Commuters flood street monsoon rain Lahore Pakistan
Commuters make their way through a flooded street after heavy monsoon rains in Lahore on July 16, 2020. Image Credit: AFP

Islamabad: When heavy rain comes pouring down, Pakistan’s urban areas are flooded with water, yet the country is facing a serious water crisis — mainly due to poor management rather than scarcity. To address the issue, the Lahore city management is all set to launch its first underground water storage system to collect rainwater for reuse and reduce flooding in the city of over 11 million.

The Lahore Development Authority (LDA), in collaboration with its subsidiary Water and Sanitation Agency (WASA), has developed the first rainwater storage in the city to recharge the depleting groundwater resources. The project “Monsoon Underground Water Reservoir” that started in May and will be operational this month will help store 1.4 million gallons of water (100mm of rainwater). Built at a cost of about Rs150 million, the storage system is located near Lahore’s Lawrence Road — one of the areas flooded during heavy rain. The city receives an average annual downpour of 628-670mm.

Syed Zahid Aziz, managing director of WASA, said that in the first phase, “a 600-feet drain has been laid down connecting Lawrence Garden to the underground water reservoir. But if the tank overflows in case it rains the whole day, there is a second outer surface reservoir to contain over 0.2 million gallons of water” and even if the second reservoir fills up, there is another system to channel the water. The agency is keen to replicate the system throughout the city if the government approves funding.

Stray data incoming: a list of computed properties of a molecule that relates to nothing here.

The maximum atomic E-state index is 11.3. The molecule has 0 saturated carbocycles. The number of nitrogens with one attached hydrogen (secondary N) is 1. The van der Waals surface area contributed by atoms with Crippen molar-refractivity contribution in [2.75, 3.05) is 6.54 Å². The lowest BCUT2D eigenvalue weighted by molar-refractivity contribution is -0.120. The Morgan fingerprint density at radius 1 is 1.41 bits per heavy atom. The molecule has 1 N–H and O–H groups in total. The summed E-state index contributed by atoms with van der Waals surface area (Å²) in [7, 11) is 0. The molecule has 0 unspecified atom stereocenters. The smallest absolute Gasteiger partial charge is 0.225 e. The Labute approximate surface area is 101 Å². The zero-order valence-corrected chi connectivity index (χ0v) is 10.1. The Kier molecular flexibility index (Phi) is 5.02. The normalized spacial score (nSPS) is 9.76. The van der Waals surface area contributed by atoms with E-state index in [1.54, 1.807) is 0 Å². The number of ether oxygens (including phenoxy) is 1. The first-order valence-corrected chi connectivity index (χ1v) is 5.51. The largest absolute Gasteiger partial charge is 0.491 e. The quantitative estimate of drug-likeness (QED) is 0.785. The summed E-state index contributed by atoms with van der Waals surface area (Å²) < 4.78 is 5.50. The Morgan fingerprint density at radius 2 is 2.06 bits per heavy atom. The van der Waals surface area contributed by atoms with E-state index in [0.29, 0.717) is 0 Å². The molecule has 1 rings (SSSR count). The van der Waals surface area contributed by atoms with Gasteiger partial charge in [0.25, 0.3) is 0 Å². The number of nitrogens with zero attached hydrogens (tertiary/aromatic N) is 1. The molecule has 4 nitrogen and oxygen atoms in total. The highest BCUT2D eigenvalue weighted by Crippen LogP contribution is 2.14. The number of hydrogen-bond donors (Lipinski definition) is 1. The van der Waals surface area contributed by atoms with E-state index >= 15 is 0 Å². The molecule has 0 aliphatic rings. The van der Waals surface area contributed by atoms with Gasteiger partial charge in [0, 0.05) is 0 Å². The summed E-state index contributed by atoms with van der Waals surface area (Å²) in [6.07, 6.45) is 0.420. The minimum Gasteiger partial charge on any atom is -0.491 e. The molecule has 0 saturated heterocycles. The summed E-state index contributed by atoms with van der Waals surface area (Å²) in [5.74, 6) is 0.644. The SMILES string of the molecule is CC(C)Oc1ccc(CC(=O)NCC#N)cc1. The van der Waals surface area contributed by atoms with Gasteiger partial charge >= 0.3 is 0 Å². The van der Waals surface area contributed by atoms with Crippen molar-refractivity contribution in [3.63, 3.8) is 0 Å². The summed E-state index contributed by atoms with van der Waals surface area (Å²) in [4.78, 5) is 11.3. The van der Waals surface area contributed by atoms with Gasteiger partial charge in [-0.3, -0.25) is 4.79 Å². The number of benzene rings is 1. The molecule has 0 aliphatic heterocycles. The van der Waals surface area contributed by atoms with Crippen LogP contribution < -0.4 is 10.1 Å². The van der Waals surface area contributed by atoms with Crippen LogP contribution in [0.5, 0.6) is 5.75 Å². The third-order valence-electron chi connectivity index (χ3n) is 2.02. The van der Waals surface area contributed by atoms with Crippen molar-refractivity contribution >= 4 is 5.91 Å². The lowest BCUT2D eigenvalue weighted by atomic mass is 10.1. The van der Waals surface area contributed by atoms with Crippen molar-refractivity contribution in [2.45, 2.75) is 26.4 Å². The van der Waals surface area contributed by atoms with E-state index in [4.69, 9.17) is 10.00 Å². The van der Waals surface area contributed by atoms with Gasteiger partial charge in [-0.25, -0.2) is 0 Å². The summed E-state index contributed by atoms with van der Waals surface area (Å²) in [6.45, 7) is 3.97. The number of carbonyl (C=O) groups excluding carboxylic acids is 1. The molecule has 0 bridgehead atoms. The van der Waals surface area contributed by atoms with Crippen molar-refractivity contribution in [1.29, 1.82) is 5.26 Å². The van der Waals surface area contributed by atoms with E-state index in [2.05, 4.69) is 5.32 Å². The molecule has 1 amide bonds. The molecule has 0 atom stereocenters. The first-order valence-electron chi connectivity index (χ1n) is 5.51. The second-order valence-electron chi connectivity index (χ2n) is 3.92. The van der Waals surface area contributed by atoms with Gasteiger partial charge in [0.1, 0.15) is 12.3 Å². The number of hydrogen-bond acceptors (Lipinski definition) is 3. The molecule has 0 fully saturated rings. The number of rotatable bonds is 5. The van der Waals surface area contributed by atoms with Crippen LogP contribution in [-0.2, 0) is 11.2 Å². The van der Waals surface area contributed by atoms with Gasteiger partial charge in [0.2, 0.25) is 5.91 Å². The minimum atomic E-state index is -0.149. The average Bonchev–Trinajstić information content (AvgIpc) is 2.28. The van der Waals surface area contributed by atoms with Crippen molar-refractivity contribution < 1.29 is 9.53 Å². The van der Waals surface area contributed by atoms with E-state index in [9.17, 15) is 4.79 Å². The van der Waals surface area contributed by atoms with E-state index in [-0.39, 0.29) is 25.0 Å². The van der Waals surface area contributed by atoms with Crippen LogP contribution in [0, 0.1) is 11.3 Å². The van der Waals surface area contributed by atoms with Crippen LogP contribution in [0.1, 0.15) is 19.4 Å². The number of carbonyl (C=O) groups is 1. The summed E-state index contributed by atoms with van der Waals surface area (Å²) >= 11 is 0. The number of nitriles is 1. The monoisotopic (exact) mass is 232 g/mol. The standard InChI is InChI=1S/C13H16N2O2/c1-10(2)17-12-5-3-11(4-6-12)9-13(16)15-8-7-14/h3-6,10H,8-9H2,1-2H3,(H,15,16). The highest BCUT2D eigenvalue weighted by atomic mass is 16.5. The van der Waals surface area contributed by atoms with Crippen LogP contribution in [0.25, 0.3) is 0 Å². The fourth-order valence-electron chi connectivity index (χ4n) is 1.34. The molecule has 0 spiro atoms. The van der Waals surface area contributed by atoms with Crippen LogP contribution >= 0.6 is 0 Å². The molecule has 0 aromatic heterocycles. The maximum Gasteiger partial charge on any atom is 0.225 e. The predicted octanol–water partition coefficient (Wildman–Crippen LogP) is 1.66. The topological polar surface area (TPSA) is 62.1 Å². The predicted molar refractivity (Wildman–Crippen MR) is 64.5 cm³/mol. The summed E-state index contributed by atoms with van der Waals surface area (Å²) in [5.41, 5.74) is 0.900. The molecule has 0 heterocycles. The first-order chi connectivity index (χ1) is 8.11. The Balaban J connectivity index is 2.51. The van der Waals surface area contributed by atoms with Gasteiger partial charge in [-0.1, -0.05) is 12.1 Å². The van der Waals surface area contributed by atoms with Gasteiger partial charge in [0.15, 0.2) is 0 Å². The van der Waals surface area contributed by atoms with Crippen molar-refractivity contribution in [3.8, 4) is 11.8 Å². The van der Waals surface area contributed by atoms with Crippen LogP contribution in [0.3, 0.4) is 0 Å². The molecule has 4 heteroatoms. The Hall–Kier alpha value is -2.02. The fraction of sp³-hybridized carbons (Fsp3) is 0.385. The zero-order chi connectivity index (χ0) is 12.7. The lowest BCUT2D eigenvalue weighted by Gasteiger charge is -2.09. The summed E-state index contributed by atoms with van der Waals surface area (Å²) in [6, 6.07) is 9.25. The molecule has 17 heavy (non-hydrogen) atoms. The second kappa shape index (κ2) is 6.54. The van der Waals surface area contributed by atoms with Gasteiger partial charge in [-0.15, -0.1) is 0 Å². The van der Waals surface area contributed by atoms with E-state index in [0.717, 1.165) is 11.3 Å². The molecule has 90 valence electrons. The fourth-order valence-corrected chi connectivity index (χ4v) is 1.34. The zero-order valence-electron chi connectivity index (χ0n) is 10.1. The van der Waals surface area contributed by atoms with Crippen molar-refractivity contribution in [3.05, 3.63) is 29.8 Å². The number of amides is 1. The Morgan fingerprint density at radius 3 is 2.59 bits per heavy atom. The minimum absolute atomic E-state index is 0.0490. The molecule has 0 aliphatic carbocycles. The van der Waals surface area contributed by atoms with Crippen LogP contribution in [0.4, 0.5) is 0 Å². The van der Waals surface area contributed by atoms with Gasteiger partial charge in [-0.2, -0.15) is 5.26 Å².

Most of the collected water will be used to irrigate the Lahore city’s gardens and parks. The project will also help recharge the irreplaceable groundwater, which is exhausting at a faster rate due to excessive pumping and massive urbanisation in Pakistan.

Key features of the Lahore storage system
Project cost: Rs150 million
Catchment area: 30 acres approx.
Ponding area: 3 acres
Storage capacity: 1.4 million gallons
Completion time: 3 months (May – July 2020)
Reuse of rainwater: horticulture

Pakistan’s first urban rainwater harvesting system was installed in the capital city of Islamabad in 2010 at the iconic Faisal Mosque to conserve 3 million litres of water.

Rainwater harvesting is simple and cost-effective solution to help improve the groundwater reservoir, help irrigate land and provide drinking water to meet the increasing demand of the rising population. Rainwater collection, normally rooftop catchment, for home gardening is popular in developing countries.

How will it work?
- Collection of stormwater through pipe drain (gully gratings).
- Collection of silt in the silt collector.
- Screening of water to remove floating material.
- Storage of rainwater.
- Use of rainwater for horticulture
- Pumping of excess stormwater into a nearby drain

With the new and effective rain harvesting systems, Pakistan is integrating modern technology with ancient techniques as the 5,000-year-old Indus Valley civilisation in modern-day Pakistan that flourished along the banks of the River Indus had one of the most well developed urban water supply and sewage systems in the world.